Aldo Peña Perez

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&nbsp; &nbsp; Current trends in integrated circuits and transducer technologies push ultrasound array imaging systems in the directions of full-scale real-time volumetric (3-D) imaging using conventional 2-D arrays with thousands of elements. Design of low-cost and compact beamformers is therefore crucial for realization of such systems, where reducing the cost, size, and power consumption of the front-end is critically important. <br>&nbsp; &nbsp; On the other hand, recent advances in nanometer technologies have made single-bit ΣΔ ADCs more and more attractive for the design of digital beamformers since can be easily integrated onto the same chip as the processing circuitry creating the beam. Thus, interconnections, size, and power consumption are dramatically reduced. <br>&nbsp; &nbsp; Due to the large dynamic range necessary for ultrasound applications, the discrete-time ΣΔ ADC performs a third order noise shaping behavior to maintain adequate signal-to-noise ratio. The amplifier, a key analog building block in SC circuits, does not utilize classical low-voltage OTA topologies since could be replaced with inverter-based architectures. In spite of the limited performance of inverters compared with OTAs, inverters attract attention for their inherent advantages such as simplicity, rail-to-rail operation, scalability with technology and capability to operate with very low supply voltages. <br>  
&nbsp; &nbsp; Current trends in integrated circuits and transducer technologies push ultrasound array imaging systems in the directions of full-scale real-time volumetric (3-D) imaging using conventional 2-D arrays with thousands of elements. Design of low-cost and compact beamformers is therefore crucial for realization of such systems, where reducing the cost, size, and power consumption of the front-end is critically important. <br>&nbsp; &nbsp; On the other hand, recent advances in nanometer technologies have made single-bit ΣΔ ADCs more and more attractive for the design of digital beamformers since can be easily integrated onto the same chip as the processing circuitry creating the beam. Thus, interconnections, size, and power consumption are dramatically reduced. <br>&nbsp; &nbsp; Due to the large dynamic range necessary for ultrasound applications, the discrete-time ΣΔ ADC performs a third order noise shaping behavior to maintain adequate signal-to-noise ratio. The amplifier, a key analog building block in SC circuits, does not utilize classical low-voltage OTA topologies since could be replaced with inverter-based architectures. In spite of the limited performance of inverters compared with OTAs, inverters attract attention for their inherent advantages such as simplicity, rail-to-rail operation, scalability with technology and capability to operate with very low supply voltages. <br>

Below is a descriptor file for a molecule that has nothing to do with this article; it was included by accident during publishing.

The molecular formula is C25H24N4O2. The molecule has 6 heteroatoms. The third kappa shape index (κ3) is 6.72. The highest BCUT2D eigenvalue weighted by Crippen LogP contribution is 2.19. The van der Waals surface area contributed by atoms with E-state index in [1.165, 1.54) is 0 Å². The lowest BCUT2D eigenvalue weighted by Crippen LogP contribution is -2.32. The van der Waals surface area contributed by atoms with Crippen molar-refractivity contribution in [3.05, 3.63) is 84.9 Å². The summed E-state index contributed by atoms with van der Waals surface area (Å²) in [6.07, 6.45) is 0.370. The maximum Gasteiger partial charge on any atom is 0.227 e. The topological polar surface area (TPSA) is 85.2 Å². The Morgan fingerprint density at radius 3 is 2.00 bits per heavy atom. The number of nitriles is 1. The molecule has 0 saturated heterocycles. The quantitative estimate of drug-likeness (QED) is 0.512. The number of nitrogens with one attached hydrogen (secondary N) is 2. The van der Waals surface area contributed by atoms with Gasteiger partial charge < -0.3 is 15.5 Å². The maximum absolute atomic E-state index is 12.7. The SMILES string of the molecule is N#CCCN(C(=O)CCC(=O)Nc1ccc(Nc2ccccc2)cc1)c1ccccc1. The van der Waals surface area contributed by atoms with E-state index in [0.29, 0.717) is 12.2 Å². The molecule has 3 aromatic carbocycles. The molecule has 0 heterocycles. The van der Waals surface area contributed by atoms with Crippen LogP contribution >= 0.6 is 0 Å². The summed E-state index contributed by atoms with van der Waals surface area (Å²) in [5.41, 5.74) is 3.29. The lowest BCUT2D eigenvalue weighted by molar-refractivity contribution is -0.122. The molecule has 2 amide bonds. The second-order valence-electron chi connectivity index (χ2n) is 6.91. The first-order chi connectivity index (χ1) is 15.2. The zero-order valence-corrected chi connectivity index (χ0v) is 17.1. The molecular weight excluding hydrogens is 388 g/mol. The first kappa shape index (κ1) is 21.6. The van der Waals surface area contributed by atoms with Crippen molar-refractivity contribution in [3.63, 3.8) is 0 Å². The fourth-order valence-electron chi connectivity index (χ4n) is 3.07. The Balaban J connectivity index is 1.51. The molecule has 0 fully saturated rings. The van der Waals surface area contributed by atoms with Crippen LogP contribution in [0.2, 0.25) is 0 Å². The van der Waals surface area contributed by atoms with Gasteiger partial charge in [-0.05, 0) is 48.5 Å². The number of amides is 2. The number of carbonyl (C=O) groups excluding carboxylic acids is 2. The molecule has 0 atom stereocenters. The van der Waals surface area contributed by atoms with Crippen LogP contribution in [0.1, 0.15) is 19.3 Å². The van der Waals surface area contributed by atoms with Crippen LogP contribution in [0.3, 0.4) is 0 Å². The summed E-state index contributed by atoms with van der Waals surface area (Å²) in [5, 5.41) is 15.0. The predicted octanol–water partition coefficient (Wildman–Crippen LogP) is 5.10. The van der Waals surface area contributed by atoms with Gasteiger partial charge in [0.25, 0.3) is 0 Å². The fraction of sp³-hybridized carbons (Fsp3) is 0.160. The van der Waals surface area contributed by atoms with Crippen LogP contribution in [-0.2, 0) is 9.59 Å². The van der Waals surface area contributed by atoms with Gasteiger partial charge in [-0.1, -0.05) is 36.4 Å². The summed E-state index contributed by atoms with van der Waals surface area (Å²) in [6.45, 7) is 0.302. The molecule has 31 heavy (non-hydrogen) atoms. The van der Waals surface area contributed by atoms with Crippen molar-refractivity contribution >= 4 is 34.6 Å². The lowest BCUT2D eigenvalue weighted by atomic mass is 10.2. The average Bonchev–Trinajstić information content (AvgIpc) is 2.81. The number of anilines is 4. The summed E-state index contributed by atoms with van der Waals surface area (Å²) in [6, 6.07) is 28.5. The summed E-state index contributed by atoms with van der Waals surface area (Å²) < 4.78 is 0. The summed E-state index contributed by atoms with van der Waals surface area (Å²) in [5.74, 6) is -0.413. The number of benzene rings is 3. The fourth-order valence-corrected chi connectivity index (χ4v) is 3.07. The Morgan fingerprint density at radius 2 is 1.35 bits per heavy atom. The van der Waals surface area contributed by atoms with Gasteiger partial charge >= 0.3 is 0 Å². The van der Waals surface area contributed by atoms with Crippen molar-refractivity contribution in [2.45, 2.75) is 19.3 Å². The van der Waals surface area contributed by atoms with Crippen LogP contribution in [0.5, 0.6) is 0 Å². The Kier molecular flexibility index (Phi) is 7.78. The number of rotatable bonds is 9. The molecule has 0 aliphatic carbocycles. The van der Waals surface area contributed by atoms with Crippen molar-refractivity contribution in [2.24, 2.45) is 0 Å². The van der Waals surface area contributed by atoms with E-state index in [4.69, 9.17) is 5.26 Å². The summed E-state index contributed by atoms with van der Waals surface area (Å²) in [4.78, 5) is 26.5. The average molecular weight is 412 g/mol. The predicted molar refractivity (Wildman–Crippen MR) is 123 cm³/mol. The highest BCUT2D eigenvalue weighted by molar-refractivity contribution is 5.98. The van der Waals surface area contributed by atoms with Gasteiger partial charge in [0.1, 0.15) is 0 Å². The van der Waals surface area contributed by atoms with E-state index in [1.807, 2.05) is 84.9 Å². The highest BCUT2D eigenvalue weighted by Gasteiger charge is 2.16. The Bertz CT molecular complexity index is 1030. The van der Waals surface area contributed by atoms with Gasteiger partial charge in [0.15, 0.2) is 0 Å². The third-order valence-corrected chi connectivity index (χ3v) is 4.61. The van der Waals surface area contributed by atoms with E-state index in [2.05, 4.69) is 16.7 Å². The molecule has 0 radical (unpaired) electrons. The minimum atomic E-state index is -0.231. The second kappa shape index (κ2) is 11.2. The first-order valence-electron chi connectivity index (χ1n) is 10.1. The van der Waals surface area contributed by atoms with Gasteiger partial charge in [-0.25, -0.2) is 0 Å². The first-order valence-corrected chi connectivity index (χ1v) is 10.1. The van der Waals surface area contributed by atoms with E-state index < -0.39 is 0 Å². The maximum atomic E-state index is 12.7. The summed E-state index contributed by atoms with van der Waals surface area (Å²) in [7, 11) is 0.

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Revision as of 12:42, 31 July 2013

Aldo 300dpi.jpg

Short Bio

Aldo Peña Perez was born in Queretaro, Mexico, in 1981. Received the B. Sc. degree on Electronics Engineering from the Technological Institute of Queretaro, Mexico, in 2004. Received the M. Sc. degree from the National Institute of Astrophysics, Optics and Electronics (INAOE), Puebla, Mexico, in 2006 and Ph. D. degree from the University of Pavia, Italy, in 2010. During his Ph.D., he was involved on development, design and testing of low-power high-resolution sigma delta modulators. From 2010 to 2011 he joined the Integrated Micro-Systems Laboratory of the University of Pavia as postdoctoral research fellow. During 2012-2013 he worked for STMicroelectronics, Milan, Italy as analog engineer at the Body and Audio Division (BAD). He is currently a postdoctoral researcher with the Murmann Mixed-Signal Group at Stanford University, Stanford, CA. His main research activities include mixed signal design, in particular low-voltage, low-power oversampled data converters and analog amplifiers.